Ransomware: Companies out of breath
For years now, we have been watching almost impotently to the rise and the proliferation of ransom programs.
Ransomware literally has the wind in its sails.
The hackers behind this kind of malware seem more determined than ever. Indeed, it seems that they have found a way to make the maximum amount of money so why not. As a result, organizations, especially businesses, suffer. Public authorities are also not left behind. Hospitals can also be like privileged victims. Recently, several communities in France have been among the many victims made by operators behind a ransomware.
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"I was notified at 03:30 in the morning, when the on-call told me that there was no more telephone," The head of computer security in Marseille, Jérôme Poggi, said recently. When the computer scientists were actually able to set foot on the site, precisely the two data centers of the city of Marseille: "the 'visitors' (talking about hackers) were still in the network of the city and all their charges had not yet been triggered" reported the computer scientist, during his speech at a conference bringing together several computer security specialists. One of the emergency actions to take in this case was to stop the operation of all machines and shut down the network to prevent the virus from spreading even further
"At the time of the first damage (…) we don't know if the virus is still spreading in the company's network, or if it's already over," notes an Orange Cyber Defence cyber-firefighter, Robinson Delaugerre.
Orange's cyber defence subsidiary specializes in emergency response to support and assist public and private organizations that have been hit hard by computer attacks.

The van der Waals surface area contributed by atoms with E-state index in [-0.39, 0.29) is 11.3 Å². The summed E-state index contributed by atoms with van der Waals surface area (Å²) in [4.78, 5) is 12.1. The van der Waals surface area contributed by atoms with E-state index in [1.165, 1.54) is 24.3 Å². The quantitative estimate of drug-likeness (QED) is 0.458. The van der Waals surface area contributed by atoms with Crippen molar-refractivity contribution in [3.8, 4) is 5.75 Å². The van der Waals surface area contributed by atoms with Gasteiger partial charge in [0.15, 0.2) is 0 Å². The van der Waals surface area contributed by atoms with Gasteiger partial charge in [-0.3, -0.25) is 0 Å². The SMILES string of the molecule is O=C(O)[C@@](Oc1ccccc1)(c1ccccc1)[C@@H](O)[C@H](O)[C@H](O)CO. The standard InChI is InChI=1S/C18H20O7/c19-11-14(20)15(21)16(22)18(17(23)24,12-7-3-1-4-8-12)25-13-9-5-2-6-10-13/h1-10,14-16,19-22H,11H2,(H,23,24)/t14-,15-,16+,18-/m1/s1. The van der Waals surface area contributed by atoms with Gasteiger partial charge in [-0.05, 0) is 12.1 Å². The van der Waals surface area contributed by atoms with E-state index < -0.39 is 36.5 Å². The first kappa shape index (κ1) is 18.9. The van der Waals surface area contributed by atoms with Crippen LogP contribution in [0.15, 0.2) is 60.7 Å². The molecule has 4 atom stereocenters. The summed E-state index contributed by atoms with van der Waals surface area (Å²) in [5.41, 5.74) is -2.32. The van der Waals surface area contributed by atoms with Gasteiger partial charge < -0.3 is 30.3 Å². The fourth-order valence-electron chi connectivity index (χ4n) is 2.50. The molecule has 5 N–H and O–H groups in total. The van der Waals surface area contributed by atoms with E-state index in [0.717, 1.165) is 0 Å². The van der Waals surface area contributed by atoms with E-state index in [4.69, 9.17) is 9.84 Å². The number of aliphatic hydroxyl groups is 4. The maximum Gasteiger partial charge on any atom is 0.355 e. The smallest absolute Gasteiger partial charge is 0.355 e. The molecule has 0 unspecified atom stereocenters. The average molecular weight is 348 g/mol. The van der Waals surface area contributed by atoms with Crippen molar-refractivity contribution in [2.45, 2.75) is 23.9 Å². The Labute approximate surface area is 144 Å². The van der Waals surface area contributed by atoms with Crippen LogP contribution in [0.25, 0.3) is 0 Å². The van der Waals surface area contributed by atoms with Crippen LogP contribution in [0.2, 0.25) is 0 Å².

The next step after stopping all the machines and shutting down the network, computer scientists must look for what may have caused the system's infection. At the same time, the management of the organization must set up a crisis cell to respond to certain situations present. This is in a context where there may no longer be a phone or a computer.
"We're talking about the 3X3 rule," says Gérôme Billois, a partner at Wavestone, a consulting firm that is also in the field of intervention with its cyber-fire teams ready to act on demand. "There are three days of astonishment, where everyone runs everywhere, consumes a crazy energy… he explains.
"Then three weeks of crisis management" during which a company can operate with only "paper and pencils" and "10, 15, 20%" of its IT activity, restarted after cleaning up the virus network, adds the expert.
Even with nearly 1,500 fully reset computers, it would often take up to 3 months before the company could function properly again. This with all fully cleaned machines and functional applications.
"We had to format 1,500 computers and reset 250 servers," explains Arnaud Mabire, vice-president of the Evreux Portes de Normandie agglomeration community, who was also hit by a ransomware in December. He said it took her organization almost a month and a half to get back to normal operations in a community with a population of nearly 100,000. His testimony states that the first days of the crisis were really hard for the computer staff, the employees as well as those directly affected.
"I remember cases where we asked people to evacuate the crisis cell, because they ended up doing anything under the blow of fatigue" notes Gérôme Billois,
But what about the ransom?
Unfortunately, it is clear that the instructions of not paying are not really respected by many business leaders. And for a variety of reasons. "When you're a business manager, all your backups are also encrypted, you have yards to deliver, and you've managed to bring down the ransom from 400,000 to 20,000 euros, it's hard not to pay," says a cybersecurity expert.
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